By Michele Bourdieu
Artist Mary Wright's Story Line community art project is now being displayed in and around the Rozsa Center. Michigan Tech students Karmen Vrooman, left, of Lansing and Danielle Poma of Durand, Mich., walking near the Rozsa, stop to read stories on the cloth panels. Both are working at Michigan Tech's Summer Youth Program. (Photos by Keweenaw Now)
HOUGHTON -- Michigan Tech students Karmen Vrooman of Lansing and Danielle Poma of Durand, Mich., both involved with the Michigan Tech Summer Youth Program, happened to be walking near the Rozsa Center on campus one sunny afternoon last week when the Story Line Project cloth panels hanging outside the Rozsa caught their attention. As they stopped to read some of the stories, community artist Mary Wright, who directs the project, just happened to come along, saw they were curious and explained to them the purpose of the Story Line, an art and history project related to the coming Pine Mountain Music Festival opera Rockland.
One of the story panels, written by a student from Washington Middle School in Calumet, tells the story of Edmond Koskiniemi of Allouez, born in 1909, who worked as a miner for Calumet and Hecla. (Click on photos for larger versions.)
With the help of volunteers, Wright had been working all day -- for several days -- to accomplish the daunting task of hanging more than 7,000 of these cloth panels created from stories that Upper Peninsula residents -- men, women and children -- have written about ancestors who faced adversity in the past. Many of the panels have historic photos or images related to their stories.
Soon Michigan Tech student Faith Lambert of Dryden, Mich., joined the group to hear Wright recite her favorite story -- about Anna Podnar, the Croatian immigrant grandmother of Kendra Turpeinen of Chassell, who wrote the story.
Artist Mary Wright, holding her hat in the wind, explains her Story Line project, now being displayed inside and around the Rozsa Center, to Michigan Tech students, from left, Faith Lambert, who is working with Michigan Tech's Summer Sports Program, and Summer Youth Program student leaders Karmen Vrooman and Danielle Poma.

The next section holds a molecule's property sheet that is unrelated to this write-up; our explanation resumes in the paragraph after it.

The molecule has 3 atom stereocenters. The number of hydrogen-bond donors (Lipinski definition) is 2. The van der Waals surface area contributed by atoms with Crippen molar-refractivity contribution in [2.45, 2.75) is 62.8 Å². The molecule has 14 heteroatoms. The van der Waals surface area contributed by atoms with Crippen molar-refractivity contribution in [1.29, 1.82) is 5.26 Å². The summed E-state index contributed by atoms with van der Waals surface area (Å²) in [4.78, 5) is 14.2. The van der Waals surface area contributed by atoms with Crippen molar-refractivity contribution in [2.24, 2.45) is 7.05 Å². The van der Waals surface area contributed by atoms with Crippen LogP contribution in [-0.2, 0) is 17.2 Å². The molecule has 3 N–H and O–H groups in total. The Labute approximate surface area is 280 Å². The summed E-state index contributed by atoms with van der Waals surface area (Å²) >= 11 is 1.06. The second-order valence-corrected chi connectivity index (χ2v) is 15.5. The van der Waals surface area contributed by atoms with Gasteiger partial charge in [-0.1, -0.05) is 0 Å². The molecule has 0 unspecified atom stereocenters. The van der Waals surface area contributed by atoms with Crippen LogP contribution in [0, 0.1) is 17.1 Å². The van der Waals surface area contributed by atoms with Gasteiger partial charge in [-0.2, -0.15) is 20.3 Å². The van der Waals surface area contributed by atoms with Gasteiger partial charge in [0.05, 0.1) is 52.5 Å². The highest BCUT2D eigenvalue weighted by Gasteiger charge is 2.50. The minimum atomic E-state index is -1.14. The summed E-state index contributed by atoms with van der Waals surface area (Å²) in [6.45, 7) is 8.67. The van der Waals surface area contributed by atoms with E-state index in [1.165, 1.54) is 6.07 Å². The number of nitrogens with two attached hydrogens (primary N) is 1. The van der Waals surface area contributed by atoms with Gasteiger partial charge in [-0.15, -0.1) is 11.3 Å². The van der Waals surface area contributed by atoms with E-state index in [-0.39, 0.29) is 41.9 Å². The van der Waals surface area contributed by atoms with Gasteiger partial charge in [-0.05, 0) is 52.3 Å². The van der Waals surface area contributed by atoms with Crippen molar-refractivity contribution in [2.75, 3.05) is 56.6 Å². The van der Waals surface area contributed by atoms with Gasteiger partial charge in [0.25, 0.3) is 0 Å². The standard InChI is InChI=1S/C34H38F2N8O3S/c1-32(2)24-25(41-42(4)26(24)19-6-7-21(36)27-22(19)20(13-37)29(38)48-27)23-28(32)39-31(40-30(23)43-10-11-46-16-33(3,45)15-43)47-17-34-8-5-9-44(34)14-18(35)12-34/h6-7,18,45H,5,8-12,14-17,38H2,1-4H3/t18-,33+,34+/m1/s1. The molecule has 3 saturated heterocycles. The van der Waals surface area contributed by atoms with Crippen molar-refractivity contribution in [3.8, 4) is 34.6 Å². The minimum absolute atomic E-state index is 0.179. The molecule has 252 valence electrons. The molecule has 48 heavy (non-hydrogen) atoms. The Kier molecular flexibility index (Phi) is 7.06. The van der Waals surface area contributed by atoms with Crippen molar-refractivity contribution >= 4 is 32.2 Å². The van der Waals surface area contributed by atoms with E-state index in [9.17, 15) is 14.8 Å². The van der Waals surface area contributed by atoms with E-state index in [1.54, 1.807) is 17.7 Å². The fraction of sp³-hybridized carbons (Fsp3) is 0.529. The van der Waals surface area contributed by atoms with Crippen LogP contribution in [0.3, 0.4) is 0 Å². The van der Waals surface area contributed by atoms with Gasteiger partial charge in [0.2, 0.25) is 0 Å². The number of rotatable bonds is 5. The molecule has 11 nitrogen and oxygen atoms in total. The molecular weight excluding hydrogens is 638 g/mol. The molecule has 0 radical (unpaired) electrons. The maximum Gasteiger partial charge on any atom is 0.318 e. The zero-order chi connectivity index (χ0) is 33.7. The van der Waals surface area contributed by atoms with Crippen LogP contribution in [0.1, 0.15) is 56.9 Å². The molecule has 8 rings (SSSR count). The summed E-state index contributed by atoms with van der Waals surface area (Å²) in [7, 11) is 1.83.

"I like this kind of stuff," Lambert said of the community art project. "It's nice to see this on campus."
Mary invited the students to volunteer in the coming week or to spread the word about her need for volunteers to help hang the panels in and around the Rozsa Center in preparation for the Pine Mountain Music Festival's New World Premiere of the opera Rockland, by Finnish composer Jukka Linkola. The opera, which will be performed at the Rozsa Center July 15 and 17, tells the story of a 1906 Upper Peninsula copper miners' strike, during which two miners were killed.
The project is being funded by the Michigan Humanities Council, but many volunteers are needed now to help with stringing the stories on clotheslines, clipping the stories to the lines, cutting the lines and hanging them from a ladder or tying them to trees on campus.
"It's a labor-intensive process," Wright noted. "Many hands make light work."
In fact, Wright said anyone is welcome to volunteer for any amount of time they can give -- even 15 minutes.
Inside the Rozsa lobby volunteers were busy organizing, taking inventory and stringing the cloth panels to plastic clotheslines for hanging both inside and outside the building.